Written and directed by Preston Sturges, “Unfaithfully Yours” (1948) is a very black comedy about the outrageous lengths to which an injured husband imagines he might go to get revenge, and one can see how that idea might work if developed in the right direction and by a different director, like Hitchcock, perhaps. Preston Sturges, however, is not really in his element with this material. His best films, like “The Lady Eve” (1941) and “Sullivan’s Travels” (1941), celebrate life and love, but “Unfaithfully Yours” is a deranged fantasy of death, too gimmicky for its own good and burdened with a very unlikeable protagonist in the person of Rex Harrison. There are certainly people who will find the picture funny, but it’s a letdown in comparison with Sturges’ better work and a bad place to begin if you want a proper sense of his talents.
Harrison stars as a famous English conductor, Sir Alfred, who seems at first to be deeply in love with his beautiful American wife, Daphne (Linda Darnell). Thanks to his meddlesome brother-in-law (Rudy Vallee), Sir Alfred begins to suspect that his wife is having an affair with his assistant, and he jealously imagines taking violent revenge on the couple during the course of an evening’s orchestral performance.
Linda Darnell is gorgeous as the composer’s unsuspecting wife, and her fabulous gowns perfectly complement her beauty. Rex Harrison, however, is neither handsome nor likeable as our protagonist, whose fantasies about mercy are just as annoying as his imaginary scenes of revenge. The attempt to pitch the whole thing as comedy really breaks down when it becomes apparent that Sir Alfred fantasizes about murdering his wife with a razor; thankfully, the conventions of the time prevent us from actually witnessing the bloody deed, but imagination is enough to disturb the thoughtful viewer and suggest the truly violent darkness of the protagonist’s psyche. What bothers me most about the film is its deep-rooted misogyny, which asks us to identify with a man who would murder his wife in the most horrific fashion only because he suspects that she might possibly be having an affair, thanks to a nosy in-law and some circumstantial evidence from a shady private eye. He’s unhinged enough to attempt to carry out his plan in real life, although luckily for the other characters Sir Alfred proves to be thoroughly inept as an actual murderer. This seems rather cold comfort, though, when we realize that poor Daphne will spend the rest of her life unwittingly coupled with a latent psychopath.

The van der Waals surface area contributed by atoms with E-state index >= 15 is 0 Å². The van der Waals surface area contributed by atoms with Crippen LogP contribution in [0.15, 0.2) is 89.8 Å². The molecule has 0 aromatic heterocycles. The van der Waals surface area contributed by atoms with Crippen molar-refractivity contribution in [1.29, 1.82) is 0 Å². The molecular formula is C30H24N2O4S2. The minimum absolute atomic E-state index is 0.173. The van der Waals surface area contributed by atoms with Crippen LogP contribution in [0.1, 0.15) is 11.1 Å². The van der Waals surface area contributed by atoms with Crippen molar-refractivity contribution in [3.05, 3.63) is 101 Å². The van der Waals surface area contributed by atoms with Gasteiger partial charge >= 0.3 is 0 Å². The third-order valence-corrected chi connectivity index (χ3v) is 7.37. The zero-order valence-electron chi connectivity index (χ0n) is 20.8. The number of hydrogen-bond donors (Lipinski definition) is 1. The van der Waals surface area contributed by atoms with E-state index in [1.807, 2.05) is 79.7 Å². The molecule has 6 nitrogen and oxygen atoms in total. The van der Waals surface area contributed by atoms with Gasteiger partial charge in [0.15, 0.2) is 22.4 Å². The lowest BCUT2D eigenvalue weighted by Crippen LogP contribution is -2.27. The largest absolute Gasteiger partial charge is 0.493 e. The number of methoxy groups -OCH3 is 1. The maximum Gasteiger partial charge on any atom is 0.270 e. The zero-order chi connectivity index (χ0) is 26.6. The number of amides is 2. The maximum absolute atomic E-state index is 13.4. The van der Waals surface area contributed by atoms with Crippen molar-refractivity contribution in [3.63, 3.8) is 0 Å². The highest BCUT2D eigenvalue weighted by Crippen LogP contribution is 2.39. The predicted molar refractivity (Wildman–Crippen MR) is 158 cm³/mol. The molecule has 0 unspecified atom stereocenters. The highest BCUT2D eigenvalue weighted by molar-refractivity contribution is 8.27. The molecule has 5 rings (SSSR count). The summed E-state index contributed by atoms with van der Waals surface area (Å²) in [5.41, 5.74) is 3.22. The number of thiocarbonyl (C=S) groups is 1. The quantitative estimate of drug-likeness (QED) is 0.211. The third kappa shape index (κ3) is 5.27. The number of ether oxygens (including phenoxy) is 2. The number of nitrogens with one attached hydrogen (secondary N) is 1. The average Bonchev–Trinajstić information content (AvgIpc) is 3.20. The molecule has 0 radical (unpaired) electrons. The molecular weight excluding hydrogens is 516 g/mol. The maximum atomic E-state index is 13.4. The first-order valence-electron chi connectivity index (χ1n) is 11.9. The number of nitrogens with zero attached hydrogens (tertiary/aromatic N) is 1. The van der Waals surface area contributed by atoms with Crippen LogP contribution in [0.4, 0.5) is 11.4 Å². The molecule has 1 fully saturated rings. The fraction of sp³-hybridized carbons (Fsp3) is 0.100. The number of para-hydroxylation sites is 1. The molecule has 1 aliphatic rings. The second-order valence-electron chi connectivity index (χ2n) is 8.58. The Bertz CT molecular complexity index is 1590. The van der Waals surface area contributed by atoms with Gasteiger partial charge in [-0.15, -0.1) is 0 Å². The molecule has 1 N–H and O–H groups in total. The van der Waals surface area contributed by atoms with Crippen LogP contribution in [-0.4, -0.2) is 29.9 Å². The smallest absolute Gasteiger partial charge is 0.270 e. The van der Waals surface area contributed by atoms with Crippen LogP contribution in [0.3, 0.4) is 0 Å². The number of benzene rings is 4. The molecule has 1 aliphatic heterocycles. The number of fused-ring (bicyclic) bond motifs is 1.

The film’s artistic gimmick has the action of Sir Alfred’s various fantasies playing out over the course of his evening concert, in which he directs the orchestra through classical pieces that suit the tone of each particular fantasy in turn. It’s a murder-themed version of “Fantasia” (1940), and it’s a cute trick but one that wears thin by the time we reach the end of the picture. The musical scenes that cut back to the actual performance merely slow the forward movement of the narrative, although hardcore classical music fans will probably have a higher tolerance for these segments. Of course, there is some Wagner involved, along with Tchaikovsky and Rossini.
“Unfaithfully Yours” was remade in 1984 with Dudley Moore in the Rex Harrison role. For Harrison’s best remembered films, see “My Fair Lady” (1964) and “Doctor Doolittle” (1967), although if you love to hate him you might try “Blithe Spirit” (1945). Linda Darnell can be found in “The Mark of Zorro” (1940), “My Darling Clementine” (1946), and “A Letter to Three Wives” (1949). See more of Rudy Vallee in “The Palm Beach Story” (1942), “The Bachelor and the Bobby-Soxer” (1947), and “The Beautiful Blonde from Bashful Bend” (1949). Try “The Miracle of Morgan’s Creek” (1944) for another of Preston Sturges’ better films.
The National Classic Movies Examiner posts new content regularly. Subscribe to this column by clicking the “subscribe” button at the top of this article and get automatic updates when new articles appear. You can also follow Jennifer Garlen on Twitter as @garlengirl.